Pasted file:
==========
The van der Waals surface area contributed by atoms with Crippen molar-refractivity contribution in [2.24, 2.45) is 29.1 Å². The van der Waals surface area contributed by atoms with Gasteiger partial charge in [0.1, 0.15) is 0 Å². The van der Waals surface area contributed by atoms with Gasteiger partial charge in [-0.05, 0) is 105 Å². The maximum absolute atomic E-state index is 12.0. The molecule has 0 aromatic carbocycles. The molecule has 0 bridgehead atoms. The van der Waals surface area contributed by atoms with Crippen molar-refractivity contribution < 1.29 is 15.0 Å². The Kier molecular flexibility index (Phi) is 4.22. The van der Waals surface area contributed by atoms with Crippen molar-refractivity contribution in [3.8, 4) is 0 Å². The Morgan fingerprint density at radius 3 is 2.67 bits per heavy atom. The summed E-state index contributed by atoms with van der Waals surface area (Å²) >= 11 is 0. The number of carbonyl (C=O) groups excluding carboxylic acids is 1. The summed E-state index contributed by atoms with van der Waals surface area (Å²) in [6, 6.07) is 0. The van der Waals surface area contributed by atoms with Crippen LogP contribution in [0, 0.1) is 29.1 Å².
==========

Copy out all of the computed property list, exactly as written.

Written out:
The van der Waals surface area contributed by atoms with Crippen molar-refractivity contribution in [2.24, 2.45) is 29.1 Å². The van der Waals surface area contributed by atoms with Gasteiger partial charge in [0.1, 0.15) is 0 Å². The van der Waals surface area contributed by atoms with Gasteiger partial charge in [-0.05, 0) is 105 Å². The maximum absolute atomic E-state index is 12.0. The molecule has 0 aromatic carbocycles. The molecule has 0 bridgehead atoms. The van der Waals surface area contributed by atoms with Crippen molar-refractivity contribution < 1.29 is 15.0 Å². The Kier molecular flexibility index (Phi) is 4.22. The van der Waals surface area contributed by atoms with Crippen molar-refractivity contribution in [3.8, 4) is 0 Å². The Morgan fingerprint density at radius 3 is 2.67 bits per heavy atom. The summed E-state index contributed by atoms with van der Waals surface area (Å²) >= 11 is 0. The number of carbonyl (C=O) groups excluding carboxylic acids is 1. The summed E-state index contributed by atoms with van der Waals surface area (Å²) in [6, 6.07) is 0. The van der Waals surface area contributed by atoms with Crippen LogP contribution in [0, 0.1) is 29.1 Å².